4 steps to take charge
of your career
Nurses can use these tips to build the nursing careers they want
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EDITOR'S NOTE: Robert G. Hess Jr., PhD, RN, FAAN, is OnCourse Learning's executive vice president and chief clinical executive. He also is founder and CEO of the Forum for Shared Governance. As an editor for Nurse.com, Hess has penned several editorials on career topics. As a presenter at professional conferences, Hess often addresses participants on how to find the right job and steps for building a successful career.
Nurses’ lives reflect a kaleidoscope of goals. As professionals, they have career goals and as employees, they have job goals. Some of those goals are congruent, while others conflict.
If you don’t come up with your own goals, others will find them for you. The most satisfied nurses follow a deliberately planned progression of objectives organized around a realistic, long-term, career goal of which they are in charge. Here are four easy steps to becoming one of those nurses.
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All of us had an idea of what it was to be a nurse before becoming one. Maybe you are living that dream. Or do you find that whatever job or role you’re in seems like a way station to something else? If so, you need to find out what your dream job is because it’s your long-term career goal.

According to a 2013 National Workforce Survey of Registered Nurses, only 56% of American nurses worked in hospitals. The number of choices in settings and specialties has exploded. With another nursing shortage looming, opportunities nurse leaders hadn’t envisioned are forming. So scan the environment and dream up a way to settle on a realistic goal that excites you.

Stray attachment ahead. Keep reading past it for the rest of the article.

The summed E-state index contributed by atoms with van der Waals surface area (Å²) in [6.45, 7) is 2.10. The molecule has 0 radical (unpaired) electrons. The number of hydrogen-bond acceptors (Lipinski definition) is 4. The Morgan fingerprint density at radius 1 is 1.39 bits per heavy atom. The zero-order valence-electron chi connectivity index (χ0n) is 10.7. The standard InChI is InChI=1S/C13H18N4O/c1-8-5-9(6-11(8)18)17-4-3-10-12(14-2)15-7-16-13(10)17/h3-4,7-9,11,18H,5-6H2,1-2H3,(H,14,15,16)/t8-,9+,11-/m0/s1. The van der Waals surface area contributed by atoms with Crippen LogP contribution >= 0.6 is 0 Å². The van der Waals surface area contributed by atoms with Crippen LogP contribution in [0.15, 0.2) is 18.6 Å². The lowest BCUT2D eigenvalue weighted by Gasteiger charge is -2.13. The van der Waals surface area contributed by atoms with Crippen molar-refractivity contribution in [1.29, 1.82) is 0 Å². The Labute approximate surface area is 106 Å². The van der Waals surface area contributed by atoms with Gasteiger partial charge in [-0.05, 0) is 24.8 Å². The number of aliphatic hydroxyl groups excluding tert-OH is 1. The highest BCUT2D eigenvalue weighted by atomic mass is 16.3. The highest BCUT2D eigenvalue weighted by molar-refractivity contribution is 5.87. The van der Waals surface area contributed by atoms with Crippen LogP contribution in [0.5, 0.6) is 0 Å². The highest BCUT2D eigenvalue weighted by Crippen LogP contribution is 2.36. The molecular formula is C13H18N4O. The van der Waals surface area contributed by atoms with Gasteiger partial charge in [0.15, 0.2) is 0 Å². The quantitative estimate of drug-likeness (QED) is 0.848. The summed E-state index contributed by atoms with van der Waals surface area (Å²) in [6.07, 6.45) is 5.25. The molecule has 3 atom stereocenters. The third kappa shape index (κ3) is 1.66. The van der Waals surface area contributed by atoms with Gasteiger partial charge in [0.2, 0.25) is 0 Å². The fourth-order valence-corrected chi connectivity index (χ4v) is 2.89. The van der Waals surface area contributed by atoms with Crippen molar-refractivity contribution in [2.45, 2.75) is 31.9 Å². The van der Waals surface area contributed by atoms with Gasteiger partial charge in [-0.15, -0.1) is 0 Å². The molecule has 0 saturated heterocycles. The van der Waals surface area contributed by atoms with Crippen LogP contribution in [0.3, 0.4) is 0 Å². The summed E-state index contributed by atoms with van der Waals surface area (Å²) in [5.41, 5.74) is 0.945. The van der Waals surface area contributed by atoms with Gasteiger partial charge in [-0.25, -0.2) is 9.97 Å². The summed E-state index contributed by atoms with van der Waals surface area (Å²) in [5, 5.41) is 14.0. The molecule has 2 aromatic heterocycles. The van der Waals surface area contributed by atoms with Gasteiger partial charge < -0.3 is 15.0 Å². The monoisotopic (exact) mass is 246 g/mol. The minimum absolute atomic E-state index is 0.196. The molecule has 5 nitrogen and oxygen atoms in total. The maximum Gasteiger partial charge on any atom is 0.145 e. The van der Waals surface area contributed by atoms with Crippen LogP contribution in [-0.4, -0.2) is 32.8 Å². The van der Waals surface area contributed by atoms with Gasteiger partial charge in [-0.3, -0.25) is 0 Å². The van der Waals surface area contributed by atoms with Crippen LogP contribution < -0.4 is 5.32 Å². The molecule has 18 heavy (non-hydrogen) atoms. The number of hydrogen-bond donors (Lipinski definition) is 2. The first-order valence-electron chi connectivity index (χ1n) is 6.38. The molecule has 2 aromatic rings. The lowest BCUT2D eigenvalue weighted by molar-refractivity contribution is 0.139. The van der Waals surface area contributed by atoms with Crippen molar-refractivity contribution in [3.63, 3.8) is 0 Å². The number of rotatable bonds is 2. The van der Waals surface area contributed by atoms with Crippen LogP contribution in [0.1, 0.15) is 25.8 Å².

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By Robert G. Hess, Jr.
PhD, RN, FAAN
Step 1: Define your dream
Step 2: Target the skills needed to succeed
What education, credentials, jobs and skills do you need? While achieving prerequisites may seem difficult, it’s actually never been easier. Opportunities for acquiring online degrees and certifications are more flexible than in the past, and you can participate at your own pace.
Additionally, the nursing shortage will open up jobs to candidates who might not have qualified when it was a recruiter’s market. As in past shortages, organizations will be forced to train some applicants who may not have made the cut when there was an oversupply.
Step 3: Plan your career progression
Skills, expertise and experiences only come by working the right jobs in the right order. Many ultimate jobs can only be realized after getting experience at previous jobs.
Figure out what those jobs are in the correct order, and you’ll be set on the career trajectory that will launch you into your ultimate job. You may have to demonstrate the appropriate progression to the people who are hiring for your dream job.
As you continue through your career, assess your progress toward your ultimate career job. Is it still what you want? Is it still appropriate? If you answer yes to both questions, evaluate if you’re collecting the necessary qualifications. If the answer is no, you have some thinking to do.
Take a long, hard look at what you’re doing and what you want to be doing. Don’t be afraid to change course any time during your career. Make sure you’re in a position that satisfies you, and you’ll contribute greatly to our profession and your own life.
Step 4: Chart and re-evaluate your goals
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